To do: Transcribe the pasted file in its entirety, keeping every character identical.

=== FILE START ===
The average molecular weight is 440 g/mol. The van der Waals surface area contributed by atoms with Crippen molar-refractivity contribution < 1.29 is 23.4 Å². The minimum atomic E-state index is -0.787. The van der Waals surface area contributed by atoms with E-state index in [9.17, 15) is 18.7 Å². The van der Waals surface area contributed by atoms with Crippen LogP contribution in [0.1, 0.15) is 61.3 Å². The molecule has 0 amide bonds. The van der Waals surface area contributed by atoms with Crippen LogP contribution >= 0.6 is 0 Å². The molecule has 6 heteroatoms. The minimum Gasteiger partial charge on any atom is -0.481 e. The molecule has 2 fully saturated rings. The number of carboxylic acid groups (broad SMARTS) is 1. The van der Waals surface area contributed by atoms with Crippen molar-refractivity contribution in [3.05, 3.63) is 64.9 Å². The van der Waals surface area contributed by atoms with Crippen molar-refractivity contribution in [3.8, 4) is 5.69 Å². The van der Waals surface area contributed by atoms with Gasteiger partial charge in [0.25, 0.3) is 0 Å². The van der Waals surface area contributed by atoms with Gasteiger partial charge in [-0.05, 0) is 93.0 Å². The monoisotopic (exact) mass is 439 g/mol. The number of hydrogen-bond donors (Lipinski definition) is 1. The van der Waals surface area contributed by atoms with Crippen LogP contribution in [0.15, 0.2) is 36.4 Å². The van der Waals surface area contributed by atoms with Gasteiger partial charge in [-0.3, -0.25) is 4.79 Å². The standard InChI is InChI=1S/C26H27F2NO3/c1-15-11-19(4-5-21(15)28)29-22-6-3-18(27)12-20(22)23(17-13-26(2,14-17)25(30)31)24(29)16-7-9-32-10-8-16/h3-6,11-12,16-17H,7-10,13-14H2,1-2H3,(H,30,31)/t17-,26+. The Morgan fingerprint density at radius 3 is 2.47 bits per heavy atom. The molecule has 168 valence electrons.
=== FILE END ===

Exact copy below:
The average molecular weight is 440 g/mol. The van der Waals surface area contributed by atoms with Crippen molar-refractivity contribution < 1.29 is 23.4 Å². The minimum atomic E-state index is -0.787. The van der Waals surface area contributed by atoms with E-state index in [9.17, 15) is 18.7 Å². The van der Waals surface area contributed by atoms with Crippen LogP contribution in [0.1, 0.15) is 61.3 Å². The molecule has 0 amide bonds. The van der Waals surface area contributed by atoms with Crippen LogP contribution >= 0.6 is 0 Å². The molecule has 6 heteroatoms. The minimum Gasteiger partial charge on any atom is -0.481 e. The molecule has 2 fully saturated rings. The number of carboxylic acid groups (broad SMARTS) is 1. The van der Waals surface area contributed by atoms with Crippen molar-refractivity contribution in [3.05, 3.63) is 64.9 Å². The van der Waals surface area contributed by atoms with Crippen molar-refractivity contribution in [3.8, 4) is 5.69 Å². The van der Waals surface area contributed by atoms with Gasteiger partial charge in [0.25, 0.3) is 0 Å². The van der Waals surface area contributed by atoms with Gasteiger partial charge in [-0.05, 0) is 93.0 Å². The monoisotopic (exact) mass is 439 g/mol. The number of hydrogen-bond donors (Lipinski definition) is 1. The van der Waals surface area contributed by atoms with Crippen LogP contribution in [0.15, 0.2) is 36.4 Å². The van der Waals surface area contributed by atoms with Gasteiger partial charge in [-0.3, -0.25) is 4.79 Å². The standard InChI is InChI=1S/C26H27F2NO3/c1-15-11-19(4-5-21(15)28)29-22-6-3-18(27)12-20(22)23(17-13-26(2,14-17)25(30)31)24(29)16-7-9-32-10-8-16/h3-6,11-12,16-17H,7-10,13-14H2,1-2H3,(H,30,31)/t17-,26+. The Morgan fingerprint density at radius 3 is 2.47 bits per heavy atom. The molecule has 168 valence electrons.